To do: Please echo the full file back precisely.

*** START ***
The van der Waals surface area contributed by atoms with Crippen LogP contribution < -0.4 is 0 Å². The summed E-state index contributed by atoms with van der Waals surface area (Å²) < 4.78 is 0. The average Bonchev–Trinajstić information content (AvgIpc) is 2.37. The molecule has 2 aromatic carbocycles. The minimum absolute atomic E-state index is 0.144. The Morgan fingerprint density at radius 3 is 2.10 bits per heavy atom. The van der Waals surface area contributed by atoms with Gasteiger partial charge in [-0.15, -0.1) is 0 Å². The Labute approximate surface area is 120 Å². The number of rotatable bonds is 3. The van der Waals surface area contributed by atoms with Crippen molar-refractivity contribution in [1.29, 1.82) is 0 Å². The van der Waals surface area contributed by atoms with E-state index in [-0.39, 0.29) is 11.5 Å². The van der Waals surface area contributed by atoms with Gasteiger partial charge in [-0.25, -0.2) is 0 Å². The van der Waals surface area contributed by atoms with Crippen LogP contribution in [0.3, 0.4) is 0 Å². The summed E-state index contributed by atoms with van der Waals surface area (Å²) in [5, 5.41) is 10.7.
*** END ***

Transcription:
The van der Waals surface area contributed by atoms with Crippen LogP contribution < -0.4 is 0 Å². The summed E-state index contributed by atoms with van der Waals surface area (Å²) < 4.78 is 0. The average Bonchev–Trinajstić information content (AvgIpc) is 2.37. The molecule has 2 aromatic carbocycles. The minimum absolute atomic E-state index is 0.144. The Morgan fingerprint density at radius 3 is 2.10 bits per heavy atom. The van der Waals surface area contributed by atoms with Gasteiger partial charge in [-0.15, -0.1) is 0 Å². The Labute approximate surface area is 120 Å². The number of rotatable bonds is 3. The van der Waals surface area contributed by atoms with Crippen molar-refractivity contribution in [1.29, 1.82) is 0 Å². The van der Waals surface area contributed by atoms with E-state index in [-0.39, 0.29) is 11.5 Å². The van der Waals surface area contributed by atoms with Gasteiger partial charge in [-0.25, -0.2) is 0 Å². The van der Waals surface area contributed by atoms with Crippen LogP contribution in [0.3, 0.4) is 0 Å². The summed E-state index contributed by atoms with van der Waals surface area (Å²) in [5, 5.41) is 10.7.